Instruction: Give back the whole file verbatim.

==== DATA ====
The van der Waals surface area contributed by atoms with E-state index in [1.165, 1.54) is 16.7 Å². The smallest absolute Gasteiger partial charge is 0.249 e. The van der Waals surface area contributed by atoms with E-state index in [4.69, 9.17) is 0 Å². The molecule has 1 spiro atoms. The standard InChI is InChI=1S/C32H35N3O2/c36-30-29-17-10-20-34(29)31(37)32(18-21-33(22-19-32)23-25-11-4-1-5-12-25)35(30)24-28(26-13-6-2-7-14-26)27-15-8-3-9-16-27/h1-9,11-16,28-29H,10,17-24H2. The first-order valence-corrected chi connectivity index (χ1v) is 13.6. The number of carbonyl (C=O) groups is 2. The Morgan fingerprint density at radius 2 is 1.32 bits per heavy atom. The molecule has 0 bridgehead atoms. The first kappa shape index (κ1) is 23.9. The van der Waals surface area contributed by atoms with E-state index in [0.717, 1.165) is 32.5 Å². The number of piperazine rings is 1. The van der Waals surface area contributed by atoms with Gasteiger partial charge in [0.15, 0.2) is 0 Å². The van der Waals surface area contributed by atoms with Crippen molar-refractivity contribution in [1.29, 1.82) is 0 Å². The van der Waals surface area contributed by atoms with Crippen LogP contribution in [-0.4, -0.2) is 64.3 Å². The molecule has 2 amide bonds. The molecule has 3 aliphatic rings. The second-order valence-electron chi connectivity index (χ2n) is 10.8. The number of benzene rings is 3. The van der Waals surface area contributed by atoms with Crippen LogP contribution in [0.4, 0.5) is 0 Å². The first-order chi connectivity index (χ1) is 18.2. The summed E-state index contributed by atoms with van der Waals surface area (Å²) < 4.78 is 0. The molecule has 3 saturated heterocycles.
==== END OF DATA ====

The van der Waals surface area contributed by atoms with E-state index in [1.165, 1.54) is 16.7 Å². The smallest absolute Gasteiger partial charge is 0.249 e. The van der Waals surface area contributed by atoms with E-state index in [4.69, 9.17) is 0 Å². The molecule has 1 spiro atoms. The standard InChI is InChI=1S/C32H35N3O2/c36-30-29-17-10-20-34(29)31(37)32(18-21-33(22-19-32)23-25-11-4-1-5-12-25)35(30)24-28(26-13-6-2-7-14-26)27-15-8-3-9-16-27/h1-9,11-16,28-29H,10,17-24H2. The first-order valence-corrected chi connectivity index (χ1v) is 13.6. The number of carbonyl (C=O) groups is 2. The Morgan fingerprint density at radius 2 is 1.32 bits per heavy atom. The molecule has 0 bridgehead atoms. The first kappa shape index (κ1) is 23.9. The van der Waals surface area contributed by atoms with E-state index in [0.717, 1.165) is 32.5 Å². The number of piperazine rings is 1. The van der Waals surface area contributed by atoms with Gasteiger partial charge in [0.15, 0.2) is 0 Å². The van der Waals surface area contributed by atoms with Crippen molar-refractivity contribution in [1.29, 1.82) is 0 Å². The van der Waals surface area contributed by atoms with Crippen LogP contribution in [-0.4, -0.2) is 64.3 Å². The molecule has 2 amide bonds. The molecule has 3 aliphatic rings. The second-order valence-electron chi connectivity index (χ2n) is 10.8. The number of benzene rings is 3. The van der Waals surface area contributed by atoms with Crippen LogP contribution in [0.4, 0.5) is 0 Å². The first-order chi connectivity index (χ1) is 18.2. The summed E-state index contributed by atoms with van der Waals surface area (Å²) < 4.78 is 0. The molecule has 3 saturated heterocycles.